Wash, remove stems and chop into 1/4-inch pieces:
3 1/2 pounds quinces
Place in a large heavy saucepan with:
7 cups water...
Is anyone else tired of being dessert-bombed?
You enjoy a pleasant meal, and then out comes a triple chocolate explosion or a maple-bacon extravaganza (just the word "extravaganza" makes me a little tired). You want dessert, but by the time the sugar-fest is over, your tastebuds are exhausted and you have the irrepressible urge to brush your teeth. Twice.
Eating dessert shouldn't be punishment. Remember when it was the reward for finishing your broccoli? Well, as adults, think of it as a reward for navigating the labyrinth of modern life.
There are many advocates for eating fruit for dessert, Alice Waters being the first and foremost. I heartily agree--if you can get incredible in-season fruit, you really don't need anything else. The human in me, however, occasionally wants something more out of my dessert course.
Several years ago, I started exploring aromatic desserts. I think my first foray into this was Earl Grey shortbread, which quickly became one of my absolute favorite cookies. Then there was a saffron panna cotta so delicious that it's one of my most vivid food memories. In the intervening years, I've used jasmine tea in little cakelets, lavender in cookies, and thyme in pie crusts.
The thing I love the most about aromatic touches like these is that they're incredibly subtle (unless you've ever had the misfortune to use too much lavender in something, in which case you probably felt like you were licking a bar of soap). They perfume desserts rather than flavoring them, per se. Rather than smacking around your taste buds, aromatics provide a sophisticated and simple end to a meal.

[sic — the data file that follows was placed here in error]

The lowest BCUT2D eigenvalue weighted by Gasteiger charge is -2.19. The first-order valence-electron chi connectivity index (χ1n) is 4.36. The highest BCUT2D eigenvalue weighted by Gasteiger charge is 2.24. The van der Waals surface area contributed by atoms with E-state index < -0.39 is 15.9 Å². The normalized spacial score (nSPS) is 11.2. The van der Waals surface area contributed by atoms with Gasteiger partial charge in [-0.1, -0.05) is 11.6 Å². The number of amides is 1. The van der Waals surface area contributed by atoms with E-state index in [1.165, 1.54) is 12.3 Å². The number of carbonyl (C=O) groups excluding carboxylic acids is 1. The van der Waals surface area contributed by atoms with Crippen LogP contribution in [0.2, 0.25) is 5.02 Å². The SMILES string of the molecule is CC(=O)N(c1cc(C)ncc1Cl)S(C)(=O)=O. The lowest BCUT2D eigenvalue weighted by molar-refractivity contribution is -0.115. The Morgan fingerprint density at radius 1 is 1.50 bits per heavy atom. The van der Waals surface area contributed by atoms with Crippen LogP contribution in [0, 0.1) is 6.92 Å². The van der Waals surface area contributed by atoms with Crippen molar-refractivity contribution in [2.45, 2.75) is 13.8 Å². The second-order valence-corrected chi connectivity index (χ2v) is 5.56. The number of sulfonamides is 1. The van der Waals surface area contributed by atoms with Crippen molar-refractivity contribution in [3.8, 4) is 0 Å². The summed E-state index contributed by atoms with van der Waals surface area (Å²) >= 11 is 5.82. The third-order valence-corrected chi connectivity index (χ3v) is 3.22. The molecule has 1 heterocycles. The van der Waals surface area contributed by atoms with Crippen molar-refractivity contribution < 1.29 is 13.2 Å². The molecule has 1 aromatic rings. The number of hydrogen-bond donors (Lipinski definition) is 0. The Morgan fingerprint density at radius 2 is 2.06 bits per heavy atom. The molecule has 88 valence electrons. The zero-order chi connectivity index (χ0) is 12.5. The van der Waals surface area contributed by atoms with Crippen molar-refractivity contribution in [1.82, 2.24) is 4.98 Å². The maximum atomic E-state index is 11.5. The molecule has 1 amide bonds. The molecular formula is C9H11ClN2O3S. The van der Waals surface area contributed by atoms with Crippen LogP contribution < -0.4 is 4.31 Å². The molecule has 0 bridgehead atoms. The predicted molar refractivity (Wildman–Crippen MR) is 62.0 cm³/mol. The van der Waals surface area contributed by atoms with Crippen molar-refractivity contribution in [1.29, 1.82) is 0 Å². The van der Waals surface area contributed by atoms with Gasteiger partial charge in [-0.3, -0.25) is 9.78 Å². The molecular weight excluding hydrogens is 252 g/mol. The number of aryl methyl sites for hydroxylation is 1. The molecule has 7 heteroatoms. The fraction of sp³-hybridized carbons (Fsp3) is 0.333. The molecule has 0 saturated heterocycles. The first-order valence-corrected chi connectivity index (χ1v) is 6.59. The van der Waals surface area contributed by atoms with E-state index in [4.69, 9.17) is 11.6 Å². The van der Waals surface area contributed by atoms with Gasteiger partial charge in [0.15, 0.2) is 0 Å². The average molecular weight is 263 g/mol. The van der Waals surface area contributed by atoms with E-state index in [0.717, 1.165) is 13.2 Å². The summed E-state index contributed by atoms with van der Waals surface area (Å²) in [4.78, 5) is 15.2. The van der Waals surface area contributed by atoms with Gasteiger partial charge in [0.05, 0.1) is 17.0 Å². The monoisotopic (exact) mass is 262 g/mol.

Most recently, I've become smitten with elderflowers. They grow abundantly in the Pacific Northwest, and they have a sweet, delicate scent that's pretty dreamy. They also impart their heady fragrance to my favorite liqueur--St. Germain.
Using flowers in baking can be tricky because it's easy to overwhelm their delicate flavor. One great method for capturing fleeting aromas is the infusion. Simply steep your aromatic ingredient in heavy cream, strain out the solids, and proceed with your recipe. For this panna cotta, I wanted the taste of the elderflowers to sing, so I didn't even add vanilla. To give it a little acidity, I used some Greek yogurt in addition to the heavy cream. This recipe is a bit non-traditional in that I use mostly heavy cream and as little gelatin as I can get away with, making for a luxurious but subtle dessert.
Lightly oil six 4- to 6-ounce custard cups or ramekins.
Bring to a boil in a small saucepan:
2 cups heavy cream
4 clusters of elderflowers
Cover the saucepan and allow to infuse for 30 minutes, then strain the mixture through a fine-mesh sieve or chinois, pressing on the elderflowers to extract all the cream.
Pour into a small bowl:
1 tablespoon plus 1 1/2 teaspoons cream
Sprinkle over the top:
1 1/4 teaspoons unflavored gelatin
Let stand for 5 minutes to soften.
Combine the infused cream in a saucepan with:
1/2 cup sugar
Heat just enough to dissolve the sugar. Remove from the heat and whisk in the gelatin along with:
1/2 cup Greek yogurt*
(1 tablespoon elderflower liqueur)
Pour into the prepared cups and refrigerate until firmly set, about 4 hours. If not serving at once, press plastic wrap directly onto the surface of each cream and refrigerate for up to 3 days.
Unmold onto plates and serve with fresh fruit, if desired.
*You can also strain regular whole milk or low-fat yogurt if you don't have Greek yogurt.